Racism, memory and my Chinese lolo
SAN FRANCISCO – This Father’s Day, I’m honoring my grandfather. I never met him. He died two years before I was born.
All I have are my own father’s stories of his dad and some pictures. There’s one of my lolo with the traditional Chinese pigtail. Then there’s a 1927 family photo in Naga City. Yes, it’s a big family – he and my Lola Aquilina had 16 children.
I have only sketchy details of the life story of Sy Sing Douy, aka Luis Pimentel, mostly from my father who spoke highly of his parents.
“No read, no write, but they worked hard,” my father would say.
Sy Sing Douy came from a poor family in Xiamen, Fujian province in southern China. Poverty forced him to leave and take a chance in another country down south. He was a teenager when he came to the Philippines at the turn of the 20th Century. He was penniless and the future looked bleak.
But he and my grandmother were astute business people. Sy Sing Douy became Luis Pimentel after he converted to Catholicism and adopted the name of his godfather. In Naga City, the couple thrived, building a rice milling business from scratch, acquiring property.
My grandfather was a serious, no-nonsense type of guy, according to my father. You can tell from the family photo. He’s not smiling.
I’m actually kind of glad I never got to know him. For my father also said he was big on discipline which he imposed with a yantok, a rattan stick.
But I also wish I had known my lolo from China. I wonder what Sy Sing Douy, aka Luis Pimentel, would say about the way things have turned out for the Philippines and China – for his adopted country and for his homeland.
What would he say about the fight over islands scattered between the two countries…about tensions following the death of a Taiwanese fisherman during a confrontation with the Philippine Coast Guard and the harassment of Filipinos in Taipei … about the taunting of the Philippine football team and their fans in Hong Kong?
I had always known about my Chinese heritage, though my father never really pushed me to explore that identity. In fact, he never referred to himself as Chinese or Chinoy. Not that he denied or rejected his Chinoyness. In fact, like me, he was curious about it. We even talked once about taking a trip to Fujian to look for relatives, but the plan never pushed through.
But Chinoy was just not an identity we felt compelled to embrace. As far as I know, my father always thought of himself as Filipino. That’s also how I’ve always seen myself.
In fact, I will confess this: Growing up, I even embraced some of the anti-Chinese prejudices of many Filipinos. I made fun of people with Chinese accents, and laughed at jokes about the Chinese.
I regret that now, of course.
In a way, I also regret not having been exposed more to my Chinoyness. That could perhaps help me understand better the tensions between the Philippines and its neighbors.
It’s a troubling time.
It’s a time for sobriety and passion, for calmness and a sense of urgency, for patience in dealing with complex geo-political disputes, and for decisive, even impatient, responses to those who would seek to inflame the conflicts with narrow-minded xenophobia.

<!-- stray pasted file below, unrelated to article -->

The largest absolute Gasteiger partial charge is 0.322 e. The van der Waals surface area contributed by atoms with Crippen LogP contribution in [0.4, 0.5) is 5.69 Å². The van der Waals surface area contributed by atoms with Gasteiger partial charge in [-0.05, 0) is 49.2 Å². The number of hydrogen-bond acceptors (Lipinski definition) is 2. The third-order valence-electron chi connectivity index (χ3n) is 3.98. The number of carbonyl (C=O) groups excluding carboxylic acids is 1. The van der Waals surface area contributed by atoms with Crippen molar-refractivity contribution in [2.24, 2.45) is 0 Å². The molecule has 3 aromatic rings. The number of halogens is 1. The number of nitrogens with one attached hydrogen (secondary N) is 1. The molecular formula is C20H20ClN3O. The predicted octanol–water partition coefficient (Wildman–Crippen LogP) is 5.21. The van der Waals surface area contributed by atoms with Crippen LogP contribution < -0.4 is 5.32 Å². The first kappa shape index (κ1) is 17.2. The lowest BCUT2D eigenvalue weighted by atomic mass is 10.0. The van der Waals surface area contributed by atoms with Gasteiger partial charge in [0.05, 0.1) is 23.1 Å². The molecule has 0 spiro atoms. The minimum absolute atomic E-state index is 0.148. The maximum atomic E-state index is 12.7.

It’s a time to listen carefully to the rhetoric – and to go beyond it.
And it’s a time when we must be quick to take note, highlight and celebrate every effort to denounce racism and xenophobia of all forms and from all sides.
Take the South China Morning Post’s editorial about the attacks on the Filipino football team and their fans. It was powerful and clear: “Racial abuse is nothing to be proud of, not amusing, nor clever; it is shameful.”
It is so easy to forget that, despite their differences, Filipinos and Chinese share so much in common. Ironically, I learned to appreciate that here in America where Filipinos and Chinese have battled side by side for decades for equality and against prejudice.
I was reminded of this again recently when my family and I visited Angel Island on San Francisco Bay. It was there that thousands of immigrants from Asia, including many Chinese and Filipinos, were processed when they arrived. Because of anti-Chinese U.S. immigration laws, many Chinese were detained on the island and later even deported.
As far as I know, my grandfather never wrote of his experiences as an immigrant, including his reasons for fleeing to the Philippines from China. But I suspect he shared the same hopes and fears as a Chinese detainee on Angel Island. His name was Lin. Like other Chinese detainees, he expressed his hopelessness in poetry carved on the walls of the prison barracks.
“The Americans did not allow me to land,” read a translation of his poem.
“I was ordered deported
“When the news was told
“I was frightened and troubled about returning
“To my country
“We Chinese of a weak nation
“Can only sigh at the lack of freedom … ”
That was written many decades ago. So much has changed.
Today, China is strong. The Philippines is still struggling, though in some ways, also getting stronger.
But in this scramble for strength, in this push for prosperity, and in light of the shared histories of the peoples of the Southeast Asia, the South China Morning Post editorial should be repeated over and over again throughout the region: “Racial abuse is nothing to be proud of, not amusing, nor clever; it is shameful.”
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